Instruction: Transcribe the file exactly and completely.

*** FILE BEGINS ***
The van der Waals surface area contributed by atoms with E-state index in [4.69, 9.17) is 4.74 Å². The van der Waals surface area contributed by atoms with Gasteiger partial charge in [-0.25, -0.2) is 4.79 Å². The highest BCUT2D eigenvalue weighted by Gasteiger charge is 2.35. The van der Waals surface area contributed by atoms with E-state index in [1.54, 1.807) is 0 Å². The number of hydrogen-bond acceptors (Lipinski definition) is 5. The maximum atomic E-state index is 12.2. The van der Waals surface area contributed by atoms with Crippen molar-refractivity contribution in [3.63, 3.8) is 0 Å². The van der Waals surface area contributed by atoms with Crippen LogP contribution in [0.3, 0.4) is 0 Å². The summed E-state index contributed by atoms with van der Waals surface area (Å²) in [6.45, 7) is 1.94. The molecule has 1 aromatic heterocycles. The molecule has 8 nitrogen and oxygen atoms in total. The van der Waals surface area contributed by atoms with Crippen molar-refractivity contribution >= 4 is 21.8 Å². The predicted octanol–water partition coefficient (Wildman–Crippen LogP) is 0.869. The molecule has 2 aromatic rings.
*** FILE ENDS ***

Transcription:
The van der Waals surface area contributed by atoms with E-state index in [4.69, 9.17) is 4.74 Å². The van der Waals surface area contributed by atoms with Gasteiger partial charge in [-0.25, -0.2) is 4.79 Å². The highest BCUT2D eigenvalue weighted by Gasteiger charge is 2.35. The van der Waals surface area contributed by atoms with E-state index in [1.54, 1.807) is 0 Å². The number of hydrogen-bond acceptors (Lipinski definition) is 5. The maximum atomic E-state index is 12.2. The van der Waals surface area contributed by atoms with Crippen molar-refractivity contribution in [3.63, 3.8) is 0 Å². The van der Waals surface area contributed by atoms with Crippen LogP contribution in [0.3, 0.4) is 0 Å². The summed E-state index contributed by atoms with van der Waals surface area (Å²) in [6.45, 7) is 1.94. The molecule has 1 aromatic heterocycles. The molecule has 8 nitrogen and oxygen atoms in total. The van der Waals surface area contributed by atoms with Crippen molar-refractivity contribution >= 4 is 21.8 Å². The predicted octanol–water partition coefficient (Wildman–Crippen LogP) is 0.869. The molecule has 2 aromatic rings.